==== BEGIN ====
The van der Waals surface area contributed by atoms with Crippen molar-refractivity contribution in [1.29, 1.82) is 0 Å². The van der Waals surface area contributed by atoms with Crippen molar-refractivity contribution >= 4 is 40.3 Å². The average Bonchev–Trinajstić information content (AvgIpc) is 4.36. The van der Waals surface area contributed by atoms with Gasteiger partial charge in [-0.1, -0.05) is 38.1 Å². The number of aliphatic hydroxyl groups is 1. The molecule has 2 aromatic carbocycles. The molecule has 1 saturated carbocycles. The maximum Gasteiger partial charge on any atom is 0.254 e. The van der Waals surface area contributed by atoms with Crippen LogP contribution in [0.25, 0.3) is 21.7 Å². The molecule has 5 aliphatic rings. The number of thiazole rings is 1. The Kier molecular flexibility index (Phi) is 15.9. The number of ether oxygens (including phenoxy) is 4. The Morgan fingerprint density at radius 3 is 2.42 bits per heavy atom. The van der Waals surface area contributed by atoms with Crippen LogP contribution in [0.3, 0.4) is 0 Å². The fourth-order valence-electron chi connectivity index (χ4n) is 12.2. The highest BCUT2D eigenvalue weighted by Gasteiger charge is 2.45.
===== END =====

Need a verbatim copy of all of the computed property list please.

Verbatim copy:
The van der Waals surface area contributed by atoms with Crippen molar-refractivity contribution in [1.29, 1.82) is 0 Å². The van der Waals surface area contributed by atoms with Crippen molar-refractivity contribution >= 4 is 40.3 Å². The average Bonchev–Trinajstić information content (AvgIpc) is 4.36. The van der Waals surface area contributed by atoms with Gasteiger partial charge in [-0.1, -0.05) is 38.1 Å². The number of aliphatic hydroxyl groups is 1. The molecule has 2 aromatic carbocycles. The molecule has 1 saturated carbocycles. The maximum Gasteiger partial charge on any atom is 0.254 e. The van der Waals surface area contributed by atoms with Crippen LogP contribution in [0.25, 0.3) is 21.7 Å². The molecule has 5 aliphatic rings. The number of thiazole rings is 1. The Kier molecular flexibility index (Phi) is 15.9. The number of ether oxygens (including phenoxy) is 4. The Morgan fingerprint density at radius 3 is 2.42 bits per heavy atom. The van der Waals surface area contributed by atoms with Crippen LogP contribution in [0.3, 0.4) is 0 Å². The fourth-order valence-electron chi connectivity index (χ4n) is 12.2. The highest BCUT2D eigenvalue weighted by Gasteiger charge is 2.45.